Ultimately, this fourth scenario, I’ve kind of hinted at this before, which is that if someone enjoys being a business owner, they want to operate a full-time successful commercial real estate company, then passively investing is not going to be the ideal investing option for them. If you’re talking to someone and they have a strong desire to create a commercial real estate company, and maybe they’ve retired or they sold another business and they have the capital and the time to do so, and that’s something that they really want to do – well, then passive investing in commercial real estate is probably not going to be the best thing for them, because of the reasons we’ve mentioned before. They’re not going to have any control; they’re just going to find you, and then it is hands-off. They can’t help you with the business plan. That’s just not how it works, and you don’t want them doing that either. So if they really want to be a business owner, if they want to start their own commercial real estate company, then passively investing in your deals is probably not the best thing for them.
Now, just like the control aspect of this, as well as the return aspect of this, when it comes to being a business owner, there are business owners, there are active sponsors who are also passively investing. So a good way to overcome really any of these objections is to explain that to them. Say, “Hey, I get that you want the potential for higher returns by running your own business.” Or “I understand that you want to have control over the business plan.” Or “I understand that you want to create your own commercial real estate company. You can do that, but you can passively invest in the meantime while you’re buildnig that up, and hey, by the way, by passively investing in commercial real estate, here are some of the things that will benefit your full-time business. You’ll get a behind-the-scenes look at how the process works, analyzing markets, how sponsors communicate with investors, evaluating markets, evaluating deals, things like that.”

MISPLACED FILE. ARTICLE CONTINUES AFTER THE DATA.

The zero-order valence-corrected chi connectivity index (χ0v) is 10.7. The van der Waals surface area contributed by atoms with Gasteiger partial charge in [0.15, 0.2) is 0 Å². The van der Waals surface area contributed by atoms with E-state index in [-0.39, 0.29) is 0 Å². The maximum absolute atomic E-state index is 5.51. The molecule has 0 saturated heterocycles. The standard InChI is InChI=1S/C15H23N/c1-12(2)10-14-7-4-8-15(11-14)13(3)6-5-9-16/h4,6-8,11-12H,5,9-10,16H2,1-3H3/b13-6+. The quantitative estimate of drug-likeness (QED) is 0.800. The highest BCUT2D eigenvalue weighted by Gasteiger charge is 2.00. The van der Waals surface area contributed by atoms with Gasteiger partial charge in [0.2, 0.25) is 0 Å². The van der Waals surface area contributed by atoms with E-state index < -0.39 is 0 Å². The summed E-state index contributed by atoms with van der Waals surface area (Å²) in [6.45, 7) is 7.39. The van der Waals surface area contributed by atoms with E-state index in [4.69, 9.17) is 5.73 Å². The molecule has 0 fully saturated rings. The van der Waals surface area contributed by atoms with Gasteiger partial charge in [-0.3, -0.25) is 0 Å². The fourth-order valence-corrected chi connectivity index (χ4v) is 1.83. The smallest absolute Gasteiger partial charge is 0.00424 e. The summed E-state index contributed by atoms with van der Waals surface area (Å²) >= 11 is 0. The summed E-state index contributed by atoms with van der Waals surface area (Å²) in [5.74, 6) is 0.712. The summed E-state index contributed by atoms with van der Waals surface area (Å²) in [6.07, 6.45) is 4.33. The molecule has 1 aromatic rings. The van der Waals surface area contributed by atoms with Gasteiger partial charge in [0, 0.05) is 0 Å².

So overall, in conclusion, when would passively investing not be good for someone? Well, if they want complete control over and have the expertise to operate their own investments, then passively investing might not be the best thing for them. If they are comfortable with higher risks in return for potentially higher returns, while also, again, investing a lot of time into managing those investments, then passively investing might not be the best option for them. If they aren’t accredited or do not have a pre-existing substantive relationship with a commercial real estate operator, they aren’t going to be able to passively invest. And bottom line, if they love the idea of operating a commercial real estate business on a full-time basis, then they should not passively invest. I guess it should be when you should not *exclusively* passively invest, because again, you can run your own business while passively investing at the same time. Most sponsors that I know passively invest in their own deals, and they passively invest in other deals as well.
As I mentioned, we have a Syndication School episode as well as a blog post on the benefits of investing in other people’s deals. I think it’s titled “Why I Invest in Others Syndications.” So check that out. Check out our other Syndication School episodes on the how-to’s of apartment syndications. Check out all the free documents that we have. Those are available at syndicationschool.com. Thank you for listening. Have a Best Ever day and we’ll talk to you tomorrow.